Now, I think the power to bind or lose is given to the Church, not to one man. The rock Jesus refers to is the Faith of Peter, who declares Jesus is the Son of God. But these words in the hands of politicians, and any Pope is a politician, can be and were distorted. Those who possessed the keys of Heaven controlled who entered it. This Roman interpretation gave the Church great power. The sacrament of penance, of forgiveness, was changed into a means by which religious professionals – priests, monks etc – could control the consciences, and therefore the behaviour, of men and women. But you could buy your way out – the Church would accept money, instead of acts of penance.

This was one of the forces that contributed to the Reformation. Luther wanted the entire life of all believers to be one of repentance, because he saw sin as a lifelong condition of estrangement from God. For Protestants, genuine penitence consisted of two elements: first, contrition, a sincere acknowledgment of the depth of the sinful condition, and second, faith, that by the grace of God all sins are forgiven. This was a radical departure from the way forgiveness was taught by the Catholic Church – where the penitent had to perform a penance, do ‘works’ – perform an act, that would put them right with God. And a donation to church coffers could always buy your way out of any penance. The rich could do very well out of this, the poor not so well.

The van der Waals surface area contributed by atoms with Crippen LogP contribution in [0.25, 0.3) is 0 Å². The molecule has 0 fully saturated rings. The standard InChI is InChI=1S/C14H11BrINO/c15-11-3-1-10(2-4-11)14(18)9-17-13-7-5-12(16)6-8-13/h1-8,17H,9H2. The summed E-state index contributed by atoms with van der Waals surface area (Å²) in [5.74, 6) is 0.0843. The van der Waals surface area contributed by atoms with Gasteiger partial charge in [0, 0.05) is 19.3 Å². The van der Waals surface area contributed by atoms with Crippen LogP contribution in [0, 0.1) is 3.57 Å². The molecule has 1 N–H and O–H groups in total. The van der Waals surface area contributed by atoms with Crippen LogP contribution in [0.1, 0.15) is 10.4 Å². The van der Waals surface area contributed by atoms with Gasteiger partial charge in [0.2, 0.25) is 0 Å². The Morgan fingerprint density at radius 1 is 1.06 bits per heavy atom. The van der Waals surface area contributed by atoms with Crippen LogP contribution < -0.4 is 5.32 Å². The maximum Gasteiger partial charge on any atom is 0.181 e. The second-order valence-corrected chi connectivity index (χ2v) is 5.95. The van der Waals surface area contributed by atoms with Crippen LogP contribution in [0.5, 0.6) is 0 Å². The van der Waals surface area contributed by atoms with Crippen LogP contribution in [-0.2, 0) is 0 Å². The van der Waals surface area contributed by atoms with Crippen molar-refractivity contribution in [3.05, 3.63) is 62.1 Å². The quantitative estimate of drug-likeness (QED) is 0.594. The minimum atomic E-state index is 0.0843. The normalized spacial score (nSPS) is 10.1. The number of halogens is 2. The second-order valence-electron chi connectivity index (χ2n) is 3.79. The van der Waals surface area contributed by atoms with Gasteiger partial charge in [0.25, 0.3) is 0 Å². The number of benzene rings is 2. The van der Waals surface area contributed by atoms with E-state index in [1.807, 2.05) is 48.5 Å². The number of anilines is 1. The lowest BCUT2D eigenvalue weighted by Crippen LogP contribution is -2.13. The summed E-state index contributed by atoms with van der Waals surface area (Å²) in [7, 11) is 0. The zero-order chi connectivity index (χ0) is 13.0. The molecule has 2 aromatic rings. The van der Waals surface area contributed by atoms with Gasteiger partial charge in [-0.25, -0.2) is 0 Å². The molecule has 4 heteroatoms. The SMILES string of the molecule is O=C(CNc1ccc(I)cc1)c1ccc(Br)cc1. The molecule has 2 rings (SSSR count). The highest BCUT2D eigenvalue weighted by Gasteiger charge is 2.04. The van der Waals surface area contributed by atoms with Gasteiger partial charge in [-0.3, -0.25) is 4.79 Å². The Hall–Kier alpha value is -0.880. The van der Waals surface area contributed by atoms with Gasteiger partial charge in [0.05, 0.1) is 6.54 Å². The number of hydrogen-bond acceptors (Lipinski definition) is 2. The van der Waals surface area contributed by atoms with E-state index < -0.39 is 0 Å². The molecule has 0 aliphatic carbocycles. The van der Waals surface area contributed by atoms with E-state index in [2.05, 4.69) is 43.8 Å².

The resentment many people felt towards the Roman Church over this led many to become disillusioned, ultimately with Christianity itself. However, if the Romans made confession depend on works – performing a penance – Reformation Protestants also had a tendency to ‘privatise’ sin, to reduce it to a simple idea that sin is a matter between God and the individual. Is it enough just to say sorry to God and accept His forgiveness, and keep it private? As we have seen, sin has social implications.

Luther taught that the political world and the religious world are two distinct worlds. You give unto Caesar what is Caesar’s and unto God what is God’s. I must obey the state, as Paul taught, but my faith is between my God and me. This means that terrible crimes like genocide could be committed on the orders of the State. The individuals who committed them were only obeying orders, as St Paul commanded. Therefore they needed no forgiveness.